Reports and Campaigns
Reports and campaigns:
Struggle can beat Tories' outlandish 7% cuts to schools
James Kerr, teacher and NUT union activist
The Conservatives' manifesto pledges a slashing of school budgets unseen in generations.
No wonder Theresa May was laughed at and heckled during the live TV debate when she attacked Labour's sums on school funding.
Even the free-market Institute for Fiscal Studies produced a damning assessment: "Taking account of forecast growth in pupil [numbers], this equates to a real-terms cut in spending per pupil of 2.8% between 2017-18 and 2021-22.
"Adding this to past cuts makes for a total real-terms cut to per-pupil spending of around 7% over the six years between 2015-16 and 2021-22."
With the vast majority of school spending going on staff, this means fewer teachers and teaching assistants with class sizes set to rise. Already over 500,000 children are taught in classes over 30, the maximum recommended by the National Union of Teachers.
This has a huge impact on the quality of education children experience - but will also inevitably force more teachers out of the profession. More teachers are having to be pragmatic about their choices.
I spoke to one teacher last week who has resigned from his extra responsibility as a head of year because the pressures of that role on top of his teaching duties were becoming unbearable. He can make more money doing a few hours of tutoring on the side.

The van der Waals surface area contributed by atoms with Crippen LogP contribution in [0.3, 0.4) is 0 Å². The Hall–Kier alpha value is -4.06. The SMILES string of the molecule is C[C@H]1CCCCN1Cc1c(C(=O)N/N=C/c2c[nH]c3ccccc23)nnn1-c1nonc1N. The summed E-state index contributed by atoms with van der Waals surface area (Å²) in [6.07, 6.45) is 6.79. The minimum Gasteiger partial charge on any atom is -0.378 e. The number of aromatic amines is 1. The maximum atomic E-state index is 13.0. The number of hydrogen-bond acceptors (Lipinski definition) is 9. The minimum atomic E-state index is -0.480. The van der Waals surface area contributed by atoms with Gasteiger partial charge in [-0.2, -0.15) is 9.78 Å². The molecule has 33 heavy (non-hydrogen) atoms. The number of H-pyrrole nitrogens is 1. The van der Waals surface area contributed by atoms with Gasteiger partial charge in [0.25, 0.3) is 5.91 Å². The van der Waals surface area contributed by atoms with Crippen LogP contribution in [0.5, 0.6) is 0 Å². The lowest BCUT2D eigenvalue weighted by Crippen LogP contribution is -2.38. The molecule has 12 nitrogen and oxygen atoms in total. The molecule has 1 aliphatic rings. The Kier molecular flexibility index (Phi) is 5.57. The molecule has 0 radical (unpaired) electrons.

We will see an exodus of good teachers and a skills shortage if things continue as they are.
May had the audacity to say she wanted more children taught in 'good' and 'outstanding' Ofsted schools. Home Secretary Amber Rudd, in the wake of the Manchester attack, said she wanted schools to do more to tackle 'radicalisation'.
All these grand election promises - delivered with fewer resources and a worn-out profession? Teachers are renowned for liking mugs, not being them.
We need to kick the Tories out on 8 June, but also gear up for a mass campaign to defend education if they win. Recent events on funding across the country show the basis for a broad-based campaign. But the education unions will need to provide the cutting edge to that in the form of industrial action.
It promises to be a long hot summer either way.
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